FIG. 3.
Locations of growth factor receptors in sucrose gradients with and without stimulation. Sonicates from unstimulated Ba/F3-Fms or NIH 3T3 cells or from cells that had been stimulated with IL-3 for 5 min, with CSF-1 for 2 min, or with EGF for 1.5 min were ...

Shc, Grb2, and mSos localize outside lipid rafts.

There is evidence for a critical role of the exchange factor mSos in the activation of Ras proteins induced by IL-3 and EGF and for at least a partial role in that induced by CSF-1 (5, 37, 70). All p21 Ras proteins, as well as M-Ras, can be activated by mSos (50), which is recruited to activated receptors through the interaction of its binding protein, Grb2. To analyze in more detail the underlying mechanisms of the preferential activation of M-Ras and K-Ras 4B downstream of growth factor receptors, we asked whether Grb2, Shc, and mSos colocalized with the receptors and the relevant Ras proteins. We observed that membrane-bound mSos localized exclusively to high-density nonraft fractions of gradients from either Ba/F3-Fms or NIH 3T3 cells (Fig. (Fig.4).4). Its localization in disordered membranes did not change upon stimulation with any of the growth factors IL-3, CSF-1, or EGF. We also noted that the adapter proteins Shc and Grb2 were present in the high-density fractions, regardless of activation of the receptors (Fig. (Fig.4).4). Although we could not quantify any changes in the amounts of mSos, Grb2, and Shc associated with membranes following stimulation with growth factors, as the gradients from unstimulated and stimulated cells were analyzed on different immunoblots, this question had been investigated previously, and no increase in the amounts of mSos, Grb2, or Shc associated with membranes had been found following stimulation with hematopoietic growth factors (75). Certainly, our data show that multiple components of the activated receptor complex, including Shc, Grb2, and mSos, occurred in high-density membrane fractions together with the preferentially activated K-Ras 4B and M-Ras.

FIG. 4.
mSos1/2, Grb2, and Shc occur in high-density fractions in sucrose gradients. Sonicates from Ba/F3-Fms or NIH 3T3 cells that were either unstimulated or stimulated with IL-3 for 5 min, CSF-1 for 2 min, or EGF for 1.5 min were fractionated over sucrose ...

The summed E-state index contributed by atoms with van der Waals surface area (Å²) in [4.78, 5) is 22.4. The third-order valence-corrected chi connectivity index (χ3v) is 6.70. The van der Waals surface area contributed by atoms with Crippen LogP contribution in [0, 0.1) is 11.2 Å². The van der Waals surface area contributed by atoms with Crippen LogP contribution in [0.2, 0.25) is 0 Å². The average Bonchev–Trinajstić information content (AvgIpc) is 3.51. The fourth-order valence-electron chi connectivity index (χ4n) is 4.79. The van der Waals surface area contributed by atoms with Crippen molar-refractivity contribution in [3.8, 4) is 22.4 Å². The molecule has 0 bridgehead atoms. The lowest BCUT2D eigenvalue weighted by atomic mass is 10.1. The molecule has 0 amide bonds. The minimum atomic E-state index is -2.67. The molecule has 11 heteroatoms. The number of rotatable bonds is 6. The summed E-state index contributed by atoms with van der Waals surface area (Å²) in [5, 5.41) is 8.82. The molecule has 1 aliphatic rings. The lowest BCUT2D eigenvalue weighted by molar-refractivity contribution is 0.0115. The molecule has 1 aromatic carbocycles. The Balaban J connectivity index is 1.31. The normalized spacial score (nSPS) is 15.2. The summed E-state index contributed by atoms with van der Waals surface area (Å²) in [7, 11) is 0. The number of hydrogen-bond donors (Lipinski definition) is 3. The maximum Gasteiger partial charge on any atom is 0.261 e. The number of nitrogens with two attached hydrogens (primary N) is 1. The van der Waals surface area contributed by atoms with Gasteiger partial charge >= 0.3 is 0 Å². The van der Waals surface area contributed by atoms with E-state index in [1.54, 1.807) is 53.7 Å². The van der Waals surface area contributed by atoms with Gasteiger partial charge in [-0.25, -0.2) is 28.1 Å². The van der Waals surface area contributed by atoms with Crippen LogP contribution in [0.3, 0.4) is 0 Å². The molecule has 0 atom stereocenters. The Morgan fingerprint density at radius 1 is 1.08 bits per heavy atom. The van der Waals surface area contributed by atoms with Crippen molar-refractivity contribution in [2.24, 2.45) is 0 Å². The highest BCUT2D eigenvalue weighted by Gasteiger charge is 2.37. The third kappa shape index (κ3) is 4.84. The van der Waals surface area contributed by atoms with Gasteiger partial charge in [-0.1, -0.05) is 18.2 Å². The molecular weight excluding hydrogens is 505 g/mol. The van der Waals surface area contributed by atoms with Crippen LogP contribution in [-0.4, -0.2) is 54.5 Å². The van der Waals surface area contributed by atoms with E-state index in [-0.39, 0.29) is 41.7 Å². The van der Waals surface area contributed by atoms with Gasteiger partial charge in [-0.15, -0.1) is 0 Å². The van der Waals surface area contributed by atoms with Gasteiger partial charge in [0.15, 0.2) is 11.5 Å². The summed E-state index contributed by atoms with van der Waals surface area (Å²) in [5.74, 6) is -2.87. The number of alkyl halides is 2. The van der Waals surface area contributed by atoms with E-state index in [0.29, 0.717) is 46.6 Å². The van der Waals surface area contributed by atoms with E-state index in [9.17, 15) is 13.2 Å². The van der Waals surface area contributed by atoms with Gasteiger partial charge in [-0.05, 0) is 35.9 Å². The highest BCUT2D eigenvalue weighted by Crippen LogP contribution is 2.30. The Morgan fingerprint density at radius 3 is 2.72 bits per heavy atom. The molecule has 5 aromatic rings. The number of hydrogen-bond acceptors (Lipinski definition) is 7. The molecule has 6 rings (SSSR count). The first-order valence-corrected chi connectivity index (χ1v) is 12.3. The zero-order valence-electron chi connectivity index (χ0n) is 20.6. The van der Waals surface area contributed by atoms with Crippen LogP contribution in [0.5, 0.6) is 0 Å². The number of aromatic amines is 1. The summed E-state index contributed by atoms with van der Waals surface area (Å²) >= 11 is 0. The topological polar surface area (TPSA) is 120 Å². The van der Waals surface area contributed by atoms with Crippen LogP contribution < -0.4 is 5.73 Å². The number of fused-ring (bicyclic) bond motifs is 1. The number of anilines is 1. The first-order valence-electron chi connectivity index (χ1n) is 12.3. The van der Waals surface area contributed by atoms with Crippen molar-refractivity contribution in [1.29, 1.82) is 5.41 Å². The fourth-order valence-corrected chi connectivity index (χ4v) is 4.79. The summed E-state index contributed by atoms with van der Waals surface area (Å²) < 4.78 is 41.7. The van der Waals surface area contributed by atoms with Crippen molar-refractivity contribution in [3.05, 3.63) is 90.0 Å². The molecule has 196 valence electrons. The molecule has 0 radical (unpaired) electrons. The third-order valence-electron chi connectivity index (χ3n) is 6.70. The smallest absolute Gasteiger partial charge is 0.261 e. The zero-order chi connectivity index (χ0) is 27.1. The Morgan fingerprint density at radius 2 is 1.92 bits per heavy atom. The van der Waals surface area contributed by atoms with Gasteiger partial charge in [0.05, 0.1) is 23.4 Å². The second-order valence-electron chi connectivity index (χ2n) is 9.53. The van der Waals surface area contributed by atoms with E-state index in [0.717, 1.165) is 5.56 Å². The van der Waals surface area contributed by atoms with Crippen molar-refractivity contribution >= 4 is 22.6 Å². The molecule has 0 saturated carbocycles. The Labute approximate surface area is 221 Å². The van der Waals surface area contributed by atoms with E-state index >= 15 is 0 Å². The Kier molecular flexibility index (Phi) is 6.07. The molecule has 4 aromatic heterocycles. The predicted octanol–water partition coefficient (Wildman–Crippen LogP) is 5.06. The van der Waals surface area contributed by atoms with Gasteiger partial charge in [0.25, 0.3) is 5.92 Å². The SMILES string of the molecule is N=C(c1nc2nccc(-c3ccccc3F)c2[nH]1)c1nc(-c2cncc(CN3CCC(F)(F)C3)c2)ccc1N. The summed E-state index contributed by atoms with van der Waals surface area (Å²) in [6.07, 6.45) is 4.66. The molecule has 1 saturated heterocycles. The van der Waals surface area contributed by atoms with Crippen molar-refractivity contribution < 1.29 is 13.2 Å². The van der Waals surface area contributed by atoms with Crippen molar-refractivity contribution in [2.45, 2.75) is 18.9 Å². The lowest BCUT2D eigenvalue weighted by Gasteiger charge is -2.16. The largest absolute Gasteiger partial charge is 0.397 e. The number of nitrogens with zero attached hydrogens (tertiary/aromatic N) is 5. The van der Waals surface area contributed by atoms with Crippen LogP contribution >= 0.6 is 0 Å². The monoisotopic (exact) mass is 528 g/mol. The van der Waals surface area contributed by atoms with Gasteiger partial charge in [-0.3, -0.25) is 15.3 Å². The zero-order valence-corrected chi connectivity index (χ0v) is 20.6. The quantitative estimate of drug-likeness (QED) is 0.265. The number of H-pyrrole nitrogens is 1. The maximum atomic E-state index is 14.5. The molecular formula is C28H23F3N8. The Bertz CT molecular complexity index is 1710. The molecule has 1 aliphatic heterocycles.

Ligation of the BCR or TCR induces activation of H-Ras, N-Ras, and K-Ras 4B, irrespective of their localization to membrane domains, but does not lead to activation of M-Ras.

We next investigated the patterns of activation of the four different Ras proteins in response to ligation of the receptors for antigens on B or T lymphocytes. These are both multisubunit receptors that lack intrinsic tyrosine kinase activity but are associated with a number of kinases of the Src, Syk, and Tec families. In contrast to our results with stimulation by growth factors, ligation of either the BCR or TCR resulted in efficient activation of both the palmitoylated H-Ras and N-Ras, as well as the nonpalmitoylated K-Ras 4B (Fig. (Fig.5A).5A). Strikingly, M-Ras, which had been efficiently activated by stimulation of all three growth factor receptors, was not activated at all (Fig. (Fig.5A).5A). In light of the plentiful evidence that the activated BCR and TCR localize to lipid rafts (8, 15, 47, 55, 77), where they could potentially activate signaling molecules that also preferentially localize to rafts, the efficient activation of K-Ras 4B, which does not localize to rafts, was surprising. We therefore investigated the localization to membrane domains of the Ras proteins in A20 B cells. These studies confirmed that K-Ras 4B, M-Ras, and the chimeric Ras proteins with polybasic carboxy termini localized to high-density nonraft fractions of A20 B lymphocytes, while H-Ras and the chimeras with the carboxy terminus of H-Ras still localized in low-density raft fractions, as expected (data not shown).

FIG. 5.
Ligation of BCR or TCR induces activation of H-Ras, N-Ras, and K-Ras 4B, but not M-Ras, irrespective of localization to membrane domains. A20 B cells and Jurkat T cells were transfected with the indicated wild-type (A) or chimeric (B) Ras constructs and ...

We also examined the effects of ligation of the BCR or TCR on activation of chimeras of H-Ras that were targeted to nonraft membranes by virtue of the polybasic carboxy termini of either M-Ras or K-Ras 4B (HM or HK). We observed that both chimeras were strongly activated (Fig. (Fig.5B).5B). Conversely, even when M-Ras was targeted to lipid rafts by replacement of its polybasic carboxy terminus with the palmitoylated carboxy terminus of H-Ras (MH), it was still not activated (Fig. (Fig.5B).5B). Thus, ligation of the BCR or TCR resulted in activation of H-Ras, N-Ras, or K-Ras 4B, regardless of whether they were targeted to rafts or nonraft domains. In contrast to stimulation by growth factors, where the preferential activation of the four different Ras proteins correlated with whether they were localized in the disordered membrane, localization in membrane subdomains was not a factor in determining the degree of activation of Ras family members following ligation of the BCR or TCR.